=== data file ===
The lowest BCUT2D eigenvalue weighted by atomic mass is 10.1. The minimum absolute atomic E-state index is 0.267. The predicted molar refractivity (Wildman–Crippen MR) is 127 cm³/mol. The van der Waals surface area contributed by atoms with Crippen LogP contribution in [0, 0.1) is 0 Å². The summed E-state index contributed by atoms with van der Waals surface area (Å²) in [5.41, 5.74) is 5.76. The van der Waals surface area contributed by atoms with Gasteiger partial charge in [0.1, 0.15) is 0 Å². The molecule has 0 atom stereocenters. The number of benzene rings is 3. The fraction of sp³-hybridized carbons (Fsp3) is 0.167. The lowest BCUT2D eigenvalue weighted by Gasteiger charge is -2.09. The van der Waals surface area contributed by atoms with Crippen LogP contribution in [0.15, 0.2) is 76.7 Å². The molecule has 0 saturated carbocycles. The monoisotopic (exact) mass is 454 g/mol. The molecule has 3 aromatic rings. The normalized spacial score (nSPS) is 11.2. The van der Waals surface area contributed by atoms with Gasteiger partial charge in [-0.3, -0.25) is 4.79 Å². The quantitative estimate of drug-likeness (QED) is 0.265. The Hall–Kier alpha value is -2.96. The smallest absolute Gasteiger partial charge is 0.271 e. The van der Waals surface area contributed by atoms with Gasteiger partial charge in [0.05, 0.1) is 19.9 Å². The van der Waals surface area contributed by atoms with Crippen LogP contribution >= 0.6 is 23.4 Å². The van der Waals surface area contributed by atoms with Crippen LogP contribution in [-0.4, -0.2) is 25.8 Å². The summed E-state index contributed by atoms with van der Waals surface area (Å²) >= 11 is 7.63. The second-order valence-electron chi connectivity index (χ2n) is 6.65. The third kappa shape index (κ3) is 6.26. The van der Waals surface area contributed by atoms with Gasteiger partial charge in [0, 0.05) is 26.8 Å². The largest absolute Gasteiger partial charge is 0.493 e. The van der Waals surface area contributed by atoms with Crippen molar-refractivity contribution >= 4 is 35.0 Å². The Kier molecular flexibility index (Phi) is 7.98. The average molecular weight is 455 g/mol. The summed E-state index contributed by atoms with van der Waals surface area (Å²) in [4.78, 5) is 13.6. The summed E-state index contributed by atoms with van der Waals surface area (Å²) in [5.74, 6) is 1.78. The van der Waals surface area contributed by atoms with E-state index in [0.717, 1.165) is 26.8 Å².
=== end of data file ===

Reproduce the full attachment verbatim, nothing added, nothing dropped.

The lowest BCUT2D eigenvalue weighted by atomic mass is 10.1. The minimum absolute atomic E-state index is 0.267. The predicted molar refractivity (Wildman–Crippen MR) is 127 cm³/mol. The van der Waals surface area contributed by atoms with Crippen LogP contribution in [0, 0.1) is 0 Å². The summed E-state index contributed by atoms with van der Waals surface area (Å²) in [5.41, 5.74) is 5.76. The van der Waals surface area contributed by atoms with Gasteiger partial charge in [0.1, 0.15) is 0 Å². The molecule has 0 atom stereocenters. The number of benzene rings is 3. The fraction of sp³-hybridized carbons (Fsp3) is 0.167. The lowest BCUT2D eigenvalue weighted by Gasteiger charge is -2.09. The van der Waals surface area contributed by atoms with Crippen LogP contribution in [0.15, 0.2) is 76.7 Å². The molecule has 0 saturated carbocycles. The monoisotopic (exact) mass is 454 g/mol. The molecule has 3 aromatic rings. The normalized spacial score (nSPS) is 11.2. The van der Waals surface area contributed by atoms with Gasteiger partial charge in [-0.3, -0.25) is 4.79 Å². The quantitative estimate of drug-likeness (QED) is 0.265. The Hall–Kier alpha value is -2.96. The smallest absolute Gasteiger partial charge is 0.271 e. The van der Waals surface area contributed by atoms with Gasteiger partial charge in [0.05, 0.1) is 19.9 Å². The van der Waals surface area contributed by atoms with Crippen LogP contribution >= 0.6 is 23.4 Å². The van der Waals surface area contributed by atoms with Crippen LogP contribution in [-0.4, -0.2) is 25.8 Å². The summed E-state index contributed by atoms with van der Waals surface area (Å²) >= 11 is 7.63. The second-order valence-electron chi connectivity index (χ2n) is 6.65. The third kappa shape index (κ3) is 6.26. The van der Waals surface area contributed by atoms with Gasteiger partial charge in [0, 0.05) is 26.8 Å². The largest absolute Gasteiger partial charge is 0.493 e. The van der Waals surface area contributed by atoms with Crippen molar-refractivity contribution >= 4 is 35.0 Å². The Kier molecular flexibility index (Phi) is 7.98. The average molecular weight is 455 g/mol. The summed E-state index contributed by atoms with van der Waals surface area (Å²) in [4.78, 5) is 13.6. The summed E-state index contributed by atoms with van der Waals surface area (Å²) in [5.74, 6) is 1.78. The van der Waals surface area contributed by atoms with E-state index in [0.717, 1.165) is 26.8 Å².